Culture to blastocyst
The long culture of embryos in an in-vitro fertilisation cycle allows them to develop to the blastocyst stage.
As only the best embryos reach blastocyst stage, the transfer is carried out on the fifth day– instead of on the second or third, which is the usual time – thereby allowing a greater selection, which means an increase in the pregnancy rates and a reduction of the risk of multiple pregnancy.
In natural conception, it is precisely the fifth or sixth day after fertilisation when the embryo comes into contact with the endometrium (uterus lining), which leads to pregnancy. Transferring the embryos as blastocysts promotes the natural synchrony between the embryo and the material uterus.
This technique is indicated in:
- IVF Cycles with a reliable number of embryos in excess of the number of embryos that would be transferred and where the embryo quality is very similar and does not allow differentiating the most apt for transferring and leading to pregnancy.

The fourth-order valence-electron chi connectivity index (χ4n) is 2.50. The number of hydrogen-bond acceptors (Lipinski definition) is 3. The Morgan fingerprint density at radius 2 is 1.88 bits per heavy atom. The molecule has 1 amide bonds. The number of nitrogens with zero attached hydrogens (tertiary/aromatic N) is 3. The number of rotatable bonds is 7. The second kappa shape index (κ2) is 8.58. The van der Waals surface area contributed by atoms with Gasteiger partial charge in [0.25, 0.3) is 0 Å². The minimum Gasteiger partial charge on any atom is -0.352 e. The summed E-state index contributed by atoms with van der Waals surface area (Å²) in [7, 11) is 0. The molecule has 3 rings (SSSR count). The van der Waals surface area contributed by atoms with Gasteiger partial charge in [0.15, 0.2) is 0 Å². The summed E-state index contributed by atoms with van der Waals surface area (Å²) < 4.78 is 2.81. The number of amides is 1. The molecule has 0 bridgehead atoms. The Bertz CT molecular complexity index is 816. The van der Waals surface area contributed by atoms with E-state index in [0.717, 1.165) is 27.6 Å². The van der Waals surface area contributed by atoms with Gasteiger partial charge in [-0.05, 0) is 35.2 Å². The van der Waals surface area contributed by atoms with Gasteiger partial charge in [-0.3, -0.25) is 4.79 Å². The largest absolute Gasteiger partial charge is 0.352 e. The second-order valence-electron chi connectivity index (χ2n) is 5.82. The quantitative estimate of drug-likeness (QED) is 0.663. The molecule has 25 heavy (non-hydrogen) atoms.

- Cases of repeated implementation failure
- Cases of Pre-implementation Genetic Diagnosis, where the long culture is essential for keeping the embryos in culture until the results of the analysis are obtained.
On the other hand, the long culture is not a technique suitable for the other cases, because it involves the risk that the embryos do not reach the blastocyst stage in the laboratory and, therefore, the transfer cannot be carried out.
At present, the improvements in the culture media and the technological advances in IVF laboratories have increased the efficiency of the culture to blastocyst stage, and so it can be used routinely.